The Terek sandpiper (Xenus cinereus) – 25 cm & The Grey-tailed Tattler (Tringa brevipes) – 27cm

     Terek Sandpiper ; is a small migratoryPalearctic wader species, the only member of the genus Xenus. It is named after the Terek River which flows into the west of the Caspian Sea, as it was first observed around this area. This bird breeds near water in the taiga from Finland through northern Siberiato the Kolyma River, and migrate south in winter to tropical coasts in east Africa, south Asia and Australia, usually preferring muddy areas. It is a rare vagrant in western Europe, and particularly in autumn it is sometimes seen passing through the Marianas on migration; on Palau, further off its usual migration route, it is decidedly uncommon on the other hand.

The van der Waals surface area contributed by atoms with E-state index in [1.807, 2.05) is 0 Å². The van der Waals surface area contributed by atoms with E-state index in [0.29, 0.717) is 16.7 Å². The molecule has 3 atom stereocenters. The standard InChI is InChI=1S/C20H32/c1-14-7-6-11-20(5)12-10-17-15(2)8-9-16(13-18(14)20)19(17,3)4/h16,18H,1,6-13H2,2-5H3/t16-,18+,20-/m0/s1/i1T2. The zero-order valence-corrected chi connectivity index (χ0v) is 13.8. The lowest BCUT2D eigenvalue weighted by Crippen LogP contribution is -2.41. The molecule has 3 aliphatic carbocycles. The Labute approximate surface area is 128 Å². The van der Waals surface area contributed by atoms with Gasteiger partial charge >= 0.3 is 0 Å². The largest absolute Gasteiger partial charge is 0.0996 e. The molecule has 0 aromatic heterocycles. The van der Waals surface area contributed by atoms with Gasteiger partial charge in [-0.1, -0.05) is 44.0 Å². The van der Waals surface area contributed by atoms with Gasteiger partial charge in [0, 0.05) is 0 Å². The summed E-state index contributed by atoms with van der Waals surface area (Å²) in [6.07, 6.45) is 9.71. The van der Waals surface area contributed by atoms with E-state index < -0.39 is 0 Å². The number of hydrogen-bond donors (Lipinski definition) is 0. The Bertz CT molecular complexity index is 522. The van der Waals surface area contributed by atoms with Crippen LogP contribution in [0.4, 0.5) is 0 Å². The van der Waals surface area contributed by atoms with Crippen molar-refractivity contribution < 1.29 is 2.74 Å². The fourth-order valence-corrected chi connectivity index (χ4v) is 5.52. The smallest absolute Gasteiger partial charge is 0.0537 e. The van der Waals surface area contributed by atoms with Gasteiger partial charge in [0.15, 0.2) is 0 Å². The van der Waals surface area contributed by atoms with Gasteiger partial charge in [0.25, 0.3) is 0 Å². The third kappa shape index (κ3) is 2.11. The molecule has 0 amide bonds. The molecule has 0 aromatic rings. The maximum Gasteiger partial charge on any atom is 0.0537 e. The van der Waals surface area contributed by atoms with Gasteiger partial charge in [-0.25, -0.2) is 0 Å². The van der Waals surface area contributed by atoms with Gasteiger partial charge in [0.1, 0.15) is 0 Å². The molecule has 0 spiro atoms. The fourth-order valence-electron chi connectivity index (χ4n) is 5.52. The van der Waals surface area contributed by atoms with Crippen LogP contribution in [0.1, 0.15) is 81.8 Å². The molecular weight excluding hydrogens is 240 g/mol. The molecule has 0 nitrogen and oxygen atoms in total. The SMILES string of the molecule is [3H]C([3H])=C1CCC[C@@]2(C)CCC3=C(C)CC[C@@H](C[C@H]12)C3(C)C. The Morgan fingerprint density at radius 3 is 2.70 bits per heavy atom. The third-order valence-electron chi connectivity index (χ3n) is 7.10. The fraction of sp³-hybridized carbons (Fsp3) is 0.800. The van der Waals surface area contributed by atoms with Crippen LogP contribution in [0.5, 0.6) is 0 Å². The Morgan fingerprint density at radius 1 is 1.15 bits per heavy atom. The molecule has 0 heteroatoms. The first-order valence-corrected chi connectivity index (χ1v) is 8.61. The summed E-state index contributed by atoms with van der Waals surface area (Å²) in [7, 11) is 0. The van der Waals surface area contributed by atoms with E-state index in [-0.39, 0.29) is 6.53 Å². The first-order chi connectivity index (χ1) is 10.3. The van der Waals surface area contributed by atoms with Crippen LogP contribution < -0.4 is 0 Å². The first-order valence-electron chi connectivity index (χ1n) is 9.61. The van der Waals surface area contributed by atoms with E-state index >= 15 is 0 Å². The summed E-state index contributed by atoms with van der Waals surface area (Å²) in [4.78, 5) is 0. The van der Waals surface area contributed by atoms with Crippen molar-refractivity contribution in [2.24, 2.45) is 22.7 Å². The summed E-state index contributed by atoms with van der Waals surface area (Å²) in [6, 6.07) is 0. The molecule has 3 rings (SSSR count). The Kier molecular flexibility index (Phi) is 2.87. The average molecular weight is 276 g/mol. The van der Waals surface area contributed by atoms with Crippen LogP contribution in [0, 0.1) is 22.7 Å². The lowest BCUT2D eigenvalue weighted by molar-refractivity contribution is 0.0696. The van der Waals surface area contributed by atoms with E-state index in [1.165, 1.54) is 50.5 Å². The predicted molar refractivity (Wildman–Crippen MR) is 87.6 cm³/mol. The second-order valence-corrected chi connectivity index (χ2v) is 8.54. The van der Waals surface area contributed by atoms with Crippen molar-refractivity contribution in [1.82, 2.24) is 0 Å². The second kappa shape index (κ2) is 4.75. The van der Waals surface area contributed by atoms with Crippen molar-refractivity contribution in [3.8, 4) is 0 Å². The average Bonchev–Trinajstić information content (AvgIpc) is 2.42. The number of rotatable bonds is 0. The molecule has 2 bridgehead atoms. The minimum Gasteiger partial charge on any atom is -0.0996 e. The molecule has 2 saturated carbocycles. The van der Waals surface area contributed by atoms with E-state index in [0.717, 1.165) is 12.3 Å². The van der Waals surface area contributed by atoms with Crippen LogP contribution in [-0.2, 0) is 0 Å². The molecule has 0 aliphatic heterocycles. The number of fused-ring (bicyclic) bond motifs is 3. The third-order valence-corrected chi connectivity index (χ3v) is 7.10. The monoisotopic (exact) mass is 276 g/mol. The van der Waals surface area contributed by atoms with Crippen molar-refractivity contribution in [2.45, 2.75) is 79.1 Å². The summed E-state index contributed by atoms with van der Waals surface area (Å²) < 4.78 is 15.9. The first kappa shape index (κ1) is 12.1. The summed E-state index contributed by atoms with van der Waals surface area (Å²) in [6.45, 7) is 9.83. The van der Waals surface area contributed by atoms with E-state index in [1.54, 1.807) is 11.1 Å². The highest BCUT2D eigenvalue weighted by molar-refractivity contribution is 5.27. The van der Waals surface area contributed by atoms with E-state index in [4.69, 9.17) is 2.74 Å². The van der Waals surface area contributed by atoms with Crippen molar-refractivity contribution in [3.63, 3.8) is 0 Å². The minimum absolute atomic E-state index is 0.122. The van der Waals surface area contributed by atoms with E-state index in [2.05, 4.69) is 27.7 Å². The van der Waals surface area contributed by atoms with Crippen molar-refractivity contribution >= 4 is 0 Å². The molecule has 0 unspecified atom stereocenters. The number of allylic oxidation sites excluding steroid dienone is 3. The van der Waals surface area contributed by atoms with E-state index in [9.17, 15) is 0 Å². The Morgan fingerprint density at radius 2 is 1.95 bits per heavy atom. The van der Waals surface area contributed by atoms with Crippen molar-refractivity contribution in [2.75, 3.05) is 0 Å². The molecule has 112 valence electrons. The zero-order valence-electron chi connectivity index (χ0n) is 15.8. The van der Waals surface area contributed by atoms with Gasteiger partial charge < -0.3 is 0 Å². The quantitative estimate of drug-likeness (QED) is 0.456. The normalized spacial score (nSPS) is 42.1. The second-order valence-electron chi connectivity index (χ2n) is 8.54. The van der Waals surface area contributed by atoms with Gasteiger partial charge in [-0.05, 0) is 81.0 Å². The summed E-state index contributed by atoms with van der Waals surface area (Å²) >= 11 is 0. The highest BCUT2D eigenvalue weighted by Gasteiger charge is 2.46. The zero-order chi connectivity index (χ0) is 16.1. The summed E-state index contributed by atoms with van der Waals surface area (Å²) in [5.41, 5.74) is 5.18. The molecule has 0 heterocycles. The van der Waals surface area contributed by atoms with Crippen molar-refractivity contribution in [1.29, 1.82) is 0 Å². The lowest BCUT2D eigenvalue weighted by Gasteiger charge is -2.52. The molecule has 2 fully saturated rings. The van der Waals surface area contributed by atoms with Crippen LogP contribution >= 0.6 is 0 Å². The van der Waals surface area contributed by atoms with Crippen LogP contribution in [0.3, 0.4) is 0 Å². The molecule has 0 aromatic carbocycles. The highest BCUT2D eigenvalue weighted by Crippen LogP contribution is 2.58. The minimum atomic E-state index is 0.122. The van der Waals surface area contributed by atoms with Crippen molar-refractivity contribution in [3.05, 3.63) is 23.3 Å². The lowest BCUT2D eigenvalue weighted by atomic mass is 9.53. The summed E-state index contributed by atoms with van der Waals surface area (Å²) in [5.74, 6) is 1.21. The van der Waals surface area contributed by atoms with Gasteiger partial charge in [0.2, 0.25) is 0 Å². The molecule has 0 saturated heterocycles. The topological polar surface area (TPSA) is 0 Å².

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    Is a small, foraging shorebird in the genus Tringa. The English name for the tattlers refers to their noisy call. The genus name Tringa is the New Latin name given to the green sandpiper by Aldrovandus in 1599 based on Ancient Greek trungas, a thrush-sized, white-rumped, tail-bobbing wading bird mentioned by Aristotle. This tattler breeds in northeast Siberia. After breeding, they migrate to an area from southeast Asia to Australia. The grey-tailed tattler is closely related to its North American counterpart, the wandering tattler (T. incana) and is difficult to distinguish from that species. Both tattlers are unique among the species of Tringa for having unpatterned, greyish wings and back, and a scaly breast pattern extending more or less onto the belly in breeding plumage, in which both also have a rather prominent supercilium. Grey-tailed tattlers are strongly migratory and winter on muddy and sandy coasts from southeast Asia to Australia. They are very rare vagrants to western North America and western Europe. These are not particularly gregarious birds and are seldom seen in large flocks except at roosts.

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